Fremantle Stuff > Arthur Head > Whaling Complex

Whaling Complex

The Arthur Head Collection

The Arthur Head Collection was a project coordinated by the City of Fremantle with funding from a grant available from the Federal Government to celebrate the Bicentennial year in 1988 [resulting in] a huge collection of materials in various formats including documents, reports, photographs, maps, bibliographies etc. to help research the site. ... Pam Harris, Librarian, Fremantle History Centre. May 2018.

The Arthur Head Collection 1990 Report

The City Council in 1990 published a folder containing a summary of the research Pam Harris mentions above, consisting of a page about each of these buildings. This is one of them.

whaling1

whaling2

In 1837 the Fremantle Whaling Company, which had been established the previous year, began operations by capturing a whale off Carnac. Long before that American whalers were frequent visitors to those waters and reaped a rich harvest. The day of kerosene had not then dawned and the odoriferous whale-oil in the old-fashioned chimneyless and smoky lamps was the only illuminant except candles. In those days whales frequently came into Fremantle Harbour at certain periods of the year, and for many years whaling was a staple local industry. Probably the industry reached its zenith in the fifties and sixties. The rival crews then were those of John Bateman and Joshua J. Harwood, and when whales were sighted the boats of the two firms were manned immediately, while the townspeople congregated at various vantage points to watch the race for the prizes to be won. During the whaling season the natives came to Fremantle in hordes and feasted to satiety on the scraps after the oil had been boiled from the blubber.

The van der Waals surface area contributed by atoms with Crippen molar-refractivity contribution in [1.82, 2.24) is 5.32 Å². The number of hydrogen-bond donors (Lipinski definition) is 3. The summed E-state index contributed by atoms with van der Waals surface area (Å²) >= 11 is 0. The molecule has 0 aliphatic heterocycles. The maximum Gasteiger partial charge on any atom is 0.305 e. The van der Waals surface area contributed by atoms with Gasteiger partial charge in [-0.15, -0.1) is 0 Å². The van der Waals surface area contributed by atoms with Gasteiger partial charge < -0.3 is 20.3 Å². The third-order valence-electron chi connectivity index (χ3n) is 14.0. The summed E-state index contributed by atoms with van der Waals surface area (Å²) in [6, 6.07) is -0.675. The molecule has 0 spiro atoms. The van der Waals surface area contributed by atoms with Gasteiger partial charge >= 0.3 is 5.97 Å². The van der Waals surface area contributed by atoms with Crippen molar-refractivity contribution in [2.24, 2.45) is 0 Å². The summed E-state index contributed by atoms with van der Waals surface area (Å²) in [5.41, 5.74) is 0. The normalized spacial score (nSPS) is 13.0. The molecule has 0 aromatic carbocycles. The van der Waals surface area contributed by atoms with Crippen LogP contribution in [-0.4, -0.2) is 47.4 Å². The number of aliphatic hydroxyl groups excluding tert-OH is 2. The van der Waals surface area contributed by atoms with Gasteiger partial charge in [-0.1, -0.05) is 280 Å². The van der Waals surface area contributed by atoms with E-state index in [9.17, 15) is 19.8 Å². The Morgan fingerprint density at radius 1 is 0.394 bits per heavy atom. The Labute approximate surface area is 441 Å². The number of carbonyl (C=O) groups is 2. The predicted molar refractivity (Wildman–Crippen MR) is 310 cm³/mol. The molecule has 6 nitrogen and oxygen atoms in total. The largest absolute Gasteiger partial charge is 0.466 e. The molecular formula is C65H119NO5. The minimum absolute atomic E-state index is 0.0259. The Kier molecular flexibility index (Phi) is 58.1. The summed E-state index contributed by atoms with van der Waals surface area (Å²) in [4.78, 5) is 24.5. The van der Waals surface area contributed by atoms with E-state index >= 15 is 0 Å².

The whalers' storehouses were cut out of the rocky cliffs south [north] of the tunnel, and there were their ranges of furnaces and try-pots. Their long, sharp boats were always kept ready for instant action with oars, harpoons, baskets of coiled line, lances and muffled rowlocks conveying an idea of the energy and activity of the whaling parties in their palm days.
In 1848 the Fremantle Whaling Company ceased operations and the assets were taken over by Patrick Marmion, who continued the business. (Hitchcock 1929: 25)


Garry Gillard | New: 25 May, 2018 | Now: 3 September, 2020